Simple circuit with push button

You will be using a new component in your model of a simple circuit with button – the push button. You will need it to connect the circuit to the LED or interrupt the circuit.
Use the building instructions to build the model, then wire the electronic components according to the wiring diagram. As you can see from the wiring diagram, the push button has different switching positions.

Technical information for the push button: 
The push button has three connections. Depending on the application, you can use the button ...

as a normally open contact: Contacts 1 and 3 are connected.
- When button is pressed: Electricity flows.
- When button is not pressed: Electricity does not flow.

… as a normally closed contact: Contacts 1 and 2 are connected.
- When button is pressed: Electricity does not flow.
- When button is not pressed: Electricity flows.

Task:
Decide whether the push button should function as a normally open or normally closed contact.

Continuity tester

A continuity tester is an important measurement instrument used by electricians. It can be used to determine whether there are any interruptions in an electrical circuit or a cable. Build the continuity tester and wire the electronic components as shown on the wiring diagram.
Do you already have an idea of how it could work? Then go ahead and try it out. As you can see on the wiring diagram, you will need two open contacts, both on the cable to be tested. If the cable is OK, current will flow and the LED will output a visual signal. If the cable is defective, or interrupted, the LED will stay off.

Task: Test a variety of materials using the model. Which materials conduct electrical current, and which do not? You can use wood, metal, or paper for instance.
 

Refrigerator light

The button functions will be implemented in the refrigerator light model. Build the model and wire the electrical components. How does the refrigerator light work? When the door is opened, the interior light should go on. When you close the door, the light should go off again.

Task: For this task, decide whether the push button should function as a normally open or normally closed contact.

You will be learning about series and parallel circuits in the next two tasks. To do so, you will build a variety of models using the building instructions.
 

Series circuit with machine

Machines are used to manufacture components in an industrial setting. The operator has to press a button with each of his hands to start the working process - this ensures his hands do not become caught in the machine. These buttons are wired in series. This is also called an “And circuit”.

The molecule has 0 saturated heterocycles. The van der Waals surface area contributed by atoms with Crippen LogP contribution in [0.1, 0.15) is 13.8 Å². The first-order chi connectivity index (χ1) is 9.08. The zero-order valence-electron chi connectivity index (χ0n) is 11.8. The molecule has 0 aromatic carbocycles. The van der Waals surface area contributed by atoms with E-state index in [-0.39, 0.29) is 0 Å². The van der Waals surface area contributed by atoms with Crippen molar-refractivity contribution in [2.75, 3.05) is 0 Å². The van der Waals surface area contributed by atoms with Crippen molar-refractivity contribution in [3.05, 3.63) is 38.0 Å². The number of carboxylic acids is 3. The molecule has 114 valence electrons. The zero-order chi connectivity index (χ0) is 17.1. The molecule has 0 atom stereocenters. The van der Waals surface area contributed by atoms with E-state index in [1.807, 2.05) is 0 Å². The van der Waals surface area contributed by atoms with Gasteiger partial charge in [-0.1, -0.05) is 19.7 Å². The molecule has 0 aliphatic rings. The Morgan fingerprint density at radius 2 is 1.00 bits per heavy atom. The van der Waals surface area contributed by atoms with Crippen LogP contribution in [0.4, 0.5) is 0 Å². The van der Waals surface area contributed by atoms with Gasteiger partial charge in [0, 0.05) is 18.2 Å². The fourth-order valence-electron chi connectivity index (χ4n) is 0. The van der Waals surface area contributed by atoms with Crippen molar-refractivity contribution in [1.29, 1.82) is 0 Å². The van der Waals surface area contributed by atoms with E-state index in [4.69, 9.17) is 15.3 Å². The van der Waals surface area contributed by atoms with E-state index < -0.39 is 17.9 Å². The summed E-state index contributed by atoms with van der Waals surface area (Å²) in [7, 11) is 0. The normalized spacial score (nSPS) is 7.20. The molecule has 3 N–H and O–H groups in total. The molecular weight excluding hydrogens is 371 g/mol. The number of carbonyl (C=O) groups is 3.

When buttons 1 AND 2 are pressed, the machine's motor starts up. You can also represent the switching states using a table. 

Build the machine to demonstrate a series circuit. You will be using a new component to do so, the motor.

Task: Research online to learn about how a direct current motor works. What happens if you exchange the connections of the motor?
 

Parallel switching

You want to be able to open the front door of your house from your room, and using the intercom system. You can do so by switching two buttons in parallel.
The button arrangement is known as an “Or circuit”. If button 1 OR button 2 are pressed, or if both buttons are pressed, the door opener is activated. You can also represent the switching states using a table.
 

 

Build the electric door opener demo model to simulate a parallel circuit. You will use the LED from the building set as a replacement for a door opener. You can see the switching symbol for the door opener on the wiring diagram.

Multiway switching - corridor lighting

Multiway switching is used to turn one or more lights on or off from two different points. It is used in small corridors, entryways and rooms with two entrances. You will need two buttons from the building set for the circuit. Build the model based on the building instructions, and wire the circuit.

Task: What happens if you press one of the buttons (switches) in your model? What happens if you press the second button (switch)?
 

Elevator with polarity reversing switch

Certainly, you have already noticed that there is a switch with three positions on the battery holder. This switch is called a crossover switch or polarity reversing switch. It is a switch with four connections. Two of these are connected to each other. When the switch is activated, the connections are reversed.